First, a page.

September 14, 2005

Anybody know anything about the Costa Verde in Brazil?

Top golf course architect Tom Doak has a fairly rich client who wants to create one of the best golf courses in world, and doesn't care where in the world Doak builds it for him. Ideally, it would be on an ocean or large lake. Doak has asked for suggestions. A long time ago, I flew from Sao Paulo to Rio de Janeiro, and the 175 miles of island-strewn coastline in-between looked from the air like absolute paradise.

But, is the Costa Verde too mountainous for a good golf course? (Golf course are best suited to sand dunes or gently rolling hills, with, say, no more than 20 degree slopes. Mountainsides aren't good for golf -- it's fun to play down the mountain but a drag to play back up.) And are there any sand dunes there?

That reminds me of how Edmund Burke's distinction between the sublime and the beautiful applies to golf courses. The beautiful is some place conducive to human habitat -- meadows, valleys, slow moving streams, grassland intermingled with copses of trees, the whole English country estate shtick. The sublime is nature so magnificent that it could kill you, such as by you falling off a mountain or into a gorge.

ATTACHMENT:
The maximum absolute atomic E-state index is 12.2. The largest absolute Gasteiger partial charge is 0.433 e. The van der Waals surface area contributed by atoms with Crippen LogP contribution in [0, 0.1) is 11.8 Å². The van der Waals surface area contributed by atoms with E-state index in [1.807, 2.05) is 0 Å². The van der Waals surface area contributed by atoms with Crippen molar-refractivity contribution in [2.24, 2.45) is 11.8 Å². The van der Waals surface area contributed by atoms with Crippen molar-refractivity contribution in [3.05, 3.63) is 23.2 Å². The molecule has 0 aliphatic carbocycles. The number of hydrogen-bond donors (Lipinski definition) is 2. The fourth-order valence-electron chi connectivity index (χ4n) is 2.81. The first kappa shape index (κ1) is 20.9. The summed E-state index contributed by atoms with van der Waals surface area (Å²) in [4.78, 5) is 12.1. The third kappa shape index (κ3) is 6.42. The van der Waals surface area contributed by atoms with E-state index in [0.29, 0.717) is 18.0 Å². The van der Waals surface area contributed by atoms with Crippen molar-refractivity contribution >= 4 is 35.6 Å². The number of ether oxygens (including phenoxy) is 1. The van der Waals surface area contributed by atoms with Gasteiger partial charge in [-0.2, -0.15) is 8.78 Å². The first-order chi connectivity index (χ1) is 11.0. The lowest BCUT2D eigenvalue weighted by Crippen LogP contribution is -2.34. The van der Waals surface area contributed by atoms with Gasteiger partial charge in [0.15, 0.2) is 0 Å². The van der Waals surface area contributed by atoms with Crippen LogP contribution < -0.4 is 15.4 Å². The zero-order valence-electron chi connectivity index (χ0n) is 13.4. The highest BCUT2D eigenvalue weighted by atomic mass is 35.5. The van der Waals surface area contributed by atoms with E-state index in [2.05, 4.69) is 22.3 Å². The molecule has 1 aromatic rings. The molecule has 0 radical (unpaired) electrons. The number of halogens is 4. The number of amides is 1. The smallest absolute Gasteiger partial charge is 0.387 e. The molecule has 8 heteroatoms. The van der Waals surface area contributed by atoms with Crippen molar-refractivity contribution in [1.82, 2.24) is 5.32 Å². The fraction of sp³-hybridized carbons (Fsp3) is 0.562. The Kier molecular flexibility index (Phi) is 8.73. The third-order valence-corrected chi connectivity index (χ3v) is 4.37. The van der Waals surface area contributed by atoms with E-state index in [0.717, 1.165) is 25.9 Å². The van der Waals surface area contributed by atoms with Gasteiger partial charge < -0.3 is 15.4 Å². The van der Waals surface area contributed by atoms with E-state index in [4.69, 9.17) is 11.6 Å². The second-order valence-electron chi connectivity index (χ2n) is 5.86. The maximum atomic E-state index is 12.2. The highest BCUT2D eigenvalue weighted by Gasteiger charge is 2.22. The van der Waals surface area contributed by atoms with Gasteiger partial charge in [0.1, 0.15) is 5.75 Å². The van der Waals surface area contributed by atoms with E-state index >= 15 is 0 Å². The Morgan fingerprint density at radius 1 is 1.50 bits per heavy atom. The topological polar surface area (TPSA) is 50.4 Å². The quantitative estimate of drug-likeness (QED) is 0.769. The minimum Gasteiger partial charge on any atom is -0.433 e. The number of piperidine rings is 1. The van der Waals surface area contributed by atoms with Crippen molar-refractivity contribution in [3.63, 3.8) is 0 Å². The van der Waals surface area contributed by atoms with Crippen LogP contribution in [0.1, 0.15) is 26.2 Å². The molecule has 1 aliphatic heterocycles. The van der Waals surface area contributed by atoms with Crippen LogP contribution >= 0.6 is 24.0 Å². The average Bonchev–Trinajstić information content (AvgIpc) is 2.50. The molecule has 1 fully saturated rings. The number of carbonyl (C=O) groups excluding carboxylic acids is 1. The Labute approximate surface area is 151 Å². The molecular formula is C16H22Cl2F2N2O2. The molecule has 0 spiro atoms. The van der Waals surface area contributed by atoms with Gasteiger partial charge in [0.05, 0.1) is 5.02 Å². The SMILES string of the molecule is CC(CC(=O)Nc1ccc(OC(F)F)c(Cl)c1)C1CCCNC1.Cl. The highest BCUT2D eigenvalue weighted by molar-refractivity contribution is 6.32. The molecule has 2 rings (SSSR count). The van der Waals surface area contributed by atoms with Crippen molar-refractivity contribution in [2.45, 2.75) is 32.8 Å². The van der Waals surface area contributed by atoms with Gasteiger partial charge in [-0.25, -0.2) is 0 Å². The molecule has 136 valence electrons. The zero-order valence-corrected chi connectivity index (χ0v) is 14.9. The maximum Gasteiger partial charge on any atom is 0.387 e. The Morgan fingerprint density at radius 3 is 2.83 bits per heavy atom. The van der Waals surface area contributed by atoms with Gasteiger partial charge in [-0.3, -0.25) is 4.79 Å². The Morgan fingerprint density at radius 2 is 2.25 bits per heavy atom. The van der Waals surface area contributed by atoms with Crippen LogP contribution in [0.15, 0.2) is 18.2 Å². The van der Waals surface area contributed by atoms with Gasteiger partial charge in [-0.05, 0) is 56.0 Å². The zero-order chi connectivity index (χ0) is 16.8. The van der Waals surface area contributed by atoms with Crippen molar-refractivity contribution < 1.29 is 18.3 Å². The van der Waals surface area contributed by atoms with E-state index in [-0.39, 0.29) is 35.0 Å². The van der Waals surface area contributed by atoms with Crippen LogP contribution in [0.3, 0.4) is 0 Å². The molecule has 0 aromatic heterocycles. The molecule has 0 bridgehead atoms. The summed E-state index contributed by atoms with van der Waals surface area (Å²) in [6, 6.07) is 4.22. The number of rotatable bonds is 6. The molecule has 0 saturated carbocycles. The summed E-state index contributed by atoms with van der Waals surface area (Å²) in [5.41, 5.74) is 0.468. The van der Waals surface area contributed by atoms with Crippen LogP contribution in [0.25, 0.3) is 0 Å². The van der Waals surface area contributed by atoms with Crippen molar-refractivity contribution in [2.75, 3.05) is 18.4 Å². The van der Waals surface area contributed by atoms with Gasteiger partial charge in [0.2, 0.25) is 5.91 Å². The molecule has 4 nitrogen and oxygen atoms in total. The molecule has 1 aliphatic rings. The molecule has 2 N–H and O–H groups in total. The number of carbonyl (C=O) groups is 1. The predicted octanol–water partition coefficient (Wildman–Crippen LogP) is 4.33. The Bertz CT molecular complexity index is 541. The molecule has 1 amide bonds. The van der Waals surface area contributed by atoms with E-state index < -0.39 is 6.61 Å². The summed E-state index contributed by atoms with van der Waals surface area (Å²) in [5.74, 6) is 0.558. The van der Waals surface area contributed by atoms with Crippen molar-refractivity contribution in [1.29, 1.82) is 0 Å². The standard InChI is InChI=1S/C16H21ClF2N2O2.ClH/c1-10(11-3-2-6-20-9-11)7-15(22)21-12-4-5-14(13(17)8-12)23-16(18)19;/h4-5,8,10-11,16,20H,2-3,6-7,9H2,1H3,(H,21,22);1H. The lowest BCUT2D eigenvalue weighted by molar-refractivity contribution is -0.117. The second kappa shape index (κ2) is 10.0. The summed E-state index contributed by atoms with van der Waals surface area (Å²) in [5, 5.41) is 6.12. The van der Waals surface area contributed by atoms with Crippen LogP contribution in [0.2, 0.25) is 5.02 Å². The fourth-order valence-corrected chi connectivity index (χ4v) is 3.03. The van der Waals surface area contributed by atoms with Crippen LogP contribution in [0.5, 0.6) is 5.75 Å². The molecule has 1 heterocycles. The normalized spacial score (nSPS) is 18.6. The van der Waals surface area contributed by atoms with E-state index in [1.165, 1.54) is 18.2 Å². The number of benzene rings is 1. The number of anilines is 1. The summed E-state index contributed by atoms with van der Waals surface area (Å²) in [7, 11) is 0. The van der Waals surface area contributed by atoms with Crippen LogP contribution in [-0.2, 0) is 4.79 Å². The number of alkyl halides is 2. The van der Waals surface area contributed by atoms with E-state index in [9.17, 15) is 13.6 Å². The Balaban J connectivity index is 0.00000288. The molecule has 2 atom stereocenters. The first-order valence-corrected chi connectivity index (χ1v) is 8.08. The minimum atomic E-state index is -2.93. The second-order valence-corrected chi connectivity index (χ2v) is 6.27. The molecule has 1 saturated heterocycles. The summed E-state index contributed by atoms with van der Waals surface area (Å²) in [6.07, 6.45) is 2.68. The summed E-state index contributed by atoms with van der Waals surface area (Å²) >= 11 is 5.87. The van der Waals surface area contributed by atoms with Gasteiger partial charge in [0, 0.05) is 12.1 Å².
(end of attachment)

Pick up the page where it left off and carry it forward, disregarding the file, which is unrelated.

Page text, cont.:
Beautiful landscapes are most suited for building golf courses, since a golf course needs at least 100 acres of land level enough for a golf ball to come to rest upon. But golfers get a thrill out of the mock sublime, where you are in danger of losing not your life, but your mis-hit golf ball into a lake or canyon. One reason that Pebble Beach on the Monterey Peninsula (above) is so legendary is because it combines sublime sea cliffs with beautiful (and thus functional for golf) rolling plains.

My published articles are archived at -- Steve Sailer

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